19-25 April 2013 #652

I want to ride my bicycle

Jomsom S2

Tired of the traffic and the snaking petrol queues, Yantrick opted for pedal power this week and hopped onto Chain Jomsom S2. We hear our dear leader Baburam Bhattarai, the poster boy for all things Nepali, was one of the first to take a ride. Now we’re not entirely sure if the former PM enjoyed Jomsom as much as Mustang, but the two-wheeler with its light suspension and smooth gear changes proved a good companion for Yantrick on the notoriously narrow and bumpy roads of Kathmandu.

A Nepali company called Chain started designing and assembling Jomsom S2 about a year ago at its garage (with parts flown in from China) with a simple goal: build bikes that are strong enough to survive the rigours of city riding and light enough to carry on those difficult slopes. Looking at how quickly Jomsoms are going off the walls the team seems to have succeeded. The bike feels equally at home on dirt and rocky trails as it does on gravel roads and can even withstand pavements, however it is not suitable for extreme biking.

The most basic Jomsom S2 model (Rs 30,000) is equipped with an impressively wide gear range. It has 21 gears and the speed can be shifted to seven levels. With an aluminium 6061 frame, S2 is well crafted, and includes a zoom suspension fork and handle bar, V brake, Shimano Acera rear and front derailleur. These features offer smooth shifting, near silent transmission, and long-term durability. And the kenda tyres ensure a comfortable ride even on potholed roads.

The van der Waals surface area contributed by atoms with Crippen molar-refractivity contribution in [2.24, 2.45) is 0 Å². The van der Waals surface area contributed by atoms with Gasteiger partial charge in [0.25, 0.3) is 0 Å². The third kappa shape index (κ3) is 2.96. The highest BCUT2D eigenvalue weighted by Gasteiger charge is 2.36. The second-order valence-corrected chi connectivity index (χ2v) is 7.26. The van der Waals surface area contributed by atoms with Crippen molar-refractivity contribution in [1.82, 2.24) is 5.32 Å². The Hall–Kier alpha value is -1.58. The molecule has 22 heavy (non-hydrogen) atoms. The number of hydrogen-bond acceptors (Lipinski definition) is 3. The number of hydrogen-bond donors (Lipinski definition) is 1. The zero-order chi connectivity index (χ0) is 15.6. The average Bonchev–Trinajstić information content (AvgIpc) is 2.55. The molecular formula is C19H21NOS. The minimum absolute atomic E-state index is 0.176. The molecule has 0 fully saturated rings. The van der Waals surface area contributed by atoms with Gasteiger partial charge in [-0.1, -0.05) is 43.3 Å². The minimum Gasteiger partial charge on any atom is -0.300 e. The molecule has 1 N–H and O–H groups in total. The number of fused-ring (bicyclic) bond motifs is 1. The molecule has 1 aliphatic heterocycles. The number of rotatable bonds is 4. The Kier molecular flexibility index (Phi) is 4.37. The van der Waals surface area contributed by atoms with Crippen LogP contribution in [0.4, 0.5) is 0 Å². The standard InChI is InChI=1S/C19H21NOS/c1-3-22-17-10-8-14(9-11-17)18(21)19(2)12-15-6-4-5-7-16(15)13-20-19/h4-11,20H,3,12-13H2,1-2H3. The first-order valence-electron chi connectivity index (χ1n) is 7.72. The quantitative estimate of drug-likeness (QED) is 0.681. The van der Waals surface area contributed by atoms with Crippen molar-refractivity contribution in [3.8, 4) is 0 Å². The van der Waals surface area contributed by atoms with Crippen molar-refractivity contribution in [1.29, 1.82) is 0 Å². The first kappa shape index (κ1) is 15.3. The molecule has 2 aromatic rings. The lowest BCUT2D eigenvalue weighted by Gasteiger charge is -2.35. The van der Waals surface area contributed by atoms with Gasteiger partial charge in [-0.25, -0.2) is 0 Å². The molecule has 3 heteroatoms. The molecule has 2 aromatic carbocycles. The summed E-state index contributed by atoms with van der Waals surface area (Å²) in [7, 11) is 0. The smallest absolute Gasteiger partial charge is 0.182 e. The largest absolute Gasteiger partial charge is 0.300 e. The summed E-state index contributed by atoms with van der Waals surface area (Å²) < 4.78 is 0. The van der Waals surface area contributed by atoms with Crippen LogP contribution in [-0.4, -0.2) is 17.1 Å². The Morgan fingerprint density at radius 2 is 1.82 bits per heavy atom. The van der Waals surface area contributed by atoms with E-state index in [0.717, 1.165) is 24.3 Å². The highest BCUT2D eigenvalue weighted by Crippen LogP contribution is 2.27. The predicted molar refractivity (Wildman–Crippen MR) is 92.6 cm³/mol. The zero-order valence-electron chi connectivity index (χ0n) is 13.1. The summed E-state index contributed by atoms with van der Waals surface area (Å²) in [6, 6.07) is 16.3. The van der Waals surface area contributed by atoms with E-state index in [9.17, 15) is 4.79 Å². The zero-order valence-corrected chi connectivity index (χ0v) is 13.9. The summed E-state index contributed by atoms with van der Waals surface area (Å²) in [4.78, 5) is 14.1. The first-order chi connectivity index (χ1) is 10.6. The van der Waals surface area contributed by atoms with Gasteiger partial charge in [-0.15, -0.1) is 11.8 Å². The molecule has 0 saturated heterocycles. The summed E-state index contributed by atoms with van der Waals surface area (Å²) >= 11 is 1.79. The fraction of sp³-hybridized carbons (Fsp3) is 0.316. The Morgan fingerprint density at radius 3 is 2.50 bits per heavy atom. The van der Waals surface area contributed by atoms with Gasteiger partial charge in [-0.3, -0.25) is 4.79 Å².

If you are willing to dish 20k more, you can get the S2 upgraded to include RST suspension fork, Trutaive handle, disk brake, Shimano Alivo rear derailleur, Maxxis tyres and tube, 27 gears, and nine speed. And for those who want their bikes a particular shade of grey (or red, green, blue) the makers are more than happy to customise colour, size, and parts to meet individual needs.

One of the main reasons to opt for a Jomson S2 over other brands is its competitive price. While most mountain bikes cost Rs 50,000 on average and a city bike between Rs 20,000 and 35,000, the standard S2 will make your wallet lighter by only Rs 30,000.

Epic Mountain Bike sells Jomsoms at its showroom in Jhamsikhel and even exports the two wheelers to Bhutan. The company is setting up a new branch at Naxal next month with plans of opening another in Dharan. The bikes can also be found in Pokhara.

Verdict: Jomsom S2 is an affordable bicycle for daily commute, running errands, and for short trails off the road. But if you need something more professional, look elsewhere.

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